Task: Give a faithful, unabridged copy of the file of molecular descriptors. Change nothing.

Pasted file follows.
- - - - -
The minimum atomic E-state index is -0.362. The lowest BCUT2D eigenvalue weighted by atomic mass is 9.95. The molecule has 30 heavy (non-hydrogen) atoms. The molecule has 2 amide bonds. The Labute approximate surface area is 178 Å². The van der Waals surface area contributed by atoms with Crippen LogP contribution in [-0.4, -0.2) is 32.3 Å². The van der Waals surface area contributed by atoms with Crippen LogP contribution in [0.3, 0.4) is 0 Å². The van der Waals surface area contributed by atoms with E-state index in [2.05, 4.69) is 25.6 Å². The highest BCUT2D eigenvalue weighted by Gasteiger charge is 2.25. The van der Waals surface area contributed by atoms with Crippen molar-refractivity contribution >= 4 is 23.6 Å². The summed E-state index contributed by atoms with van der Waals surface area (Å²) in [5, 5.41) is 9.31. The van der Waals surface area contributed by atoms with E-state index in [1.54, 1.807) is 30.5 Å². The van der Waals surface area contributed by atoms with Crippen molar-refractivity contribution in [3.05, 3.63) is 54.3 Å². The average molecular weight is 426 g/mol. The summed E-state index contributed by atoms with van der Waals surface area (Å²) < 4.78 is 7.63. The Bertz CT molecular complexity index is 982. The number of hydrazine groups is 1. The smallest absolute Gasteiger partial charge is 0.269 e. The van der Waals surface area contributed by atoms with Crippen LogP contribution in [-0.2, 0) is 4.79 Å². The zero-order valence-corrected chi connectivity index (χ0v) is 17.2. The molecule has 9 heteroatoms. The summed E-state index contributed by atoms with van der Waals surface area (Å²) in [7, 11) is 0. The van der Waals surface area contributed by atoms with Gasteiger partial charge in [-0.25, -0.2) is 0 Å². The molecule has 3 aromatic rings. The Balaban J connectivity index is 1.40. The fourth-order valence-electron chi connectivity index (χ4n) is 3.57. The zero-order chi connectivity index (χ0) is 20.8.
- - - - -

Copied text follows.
The minimum atomic E-state index is -0.362. The lowest BCUT2D eigenvalue weighted by atomic mass is 9.95. The molecule has 30 heavy (non-hydrogen) atoms. The molecule has 2 amide bonds. The Labute approximate surface area is 178 Å². The van der Waals surface area contributed by atoms with Crippen LogP contribution in [-0.4, -0.2) is 32.3 Å². The van der Waals surface area contributed by atoms with Crippen LogP contribution in [0.3, 0.4) is 0 Å². The van der Waals surface area contributed by atoms with E-state index in [2.05, 4.69) is 25.6 Å². The highest BCUT2D eigenvalue weighted by Gasteiger charge is 2.25. The van der Waals surface area contributed by atoms with Crippen molar-refractivity contribution >= 4 is 23.6 Å². The summed E-state index contributed by atoms with van der Waals surface area (Å²) in [5, 5.41) is 9.31. The van der Waals surface area contributed by atoms with E-state index in [1.54, 1.807) is 30.5 Å². The van der Waals surface area contributed by atoms with Crippen molar-refractivity contribution in [3.05, 3.63) is 54.3 Å². The average molecular weight is 426 g/mol. The summed E-state index contributed by atoms with van der Waals surface area (Å²) < 4.78 is 7.63. The Bertz CT molecular complexity index is 982. The number of hydrazine groups is 1. The smallest absolute Gasteiger partial charge is 0.269 e. The van der Waals surface area contributed by atoms with Crippen LogP contribution in [-0.2, 0) is 4.79 Å². The zero-order valence-corrected chi connectivity index (χ0v) is 17.2. The molecule has 9 heteroatoms. The summed E-state index contributed by atoms with van der Waals surface area (Å²) in [7, 11) is 0. The van der Waals surface area contributed by atoms with Gasteiger partial charge in [-0.25, -0.2) is 0 Å². The molecule has 3 aromatic rings. The Balaban J connectivity index is 1.40. The fourth-order valence-electron chi connectivity index (χ4n) is 3.57. The zero-order chi connectivity index (χ0) is 20.8.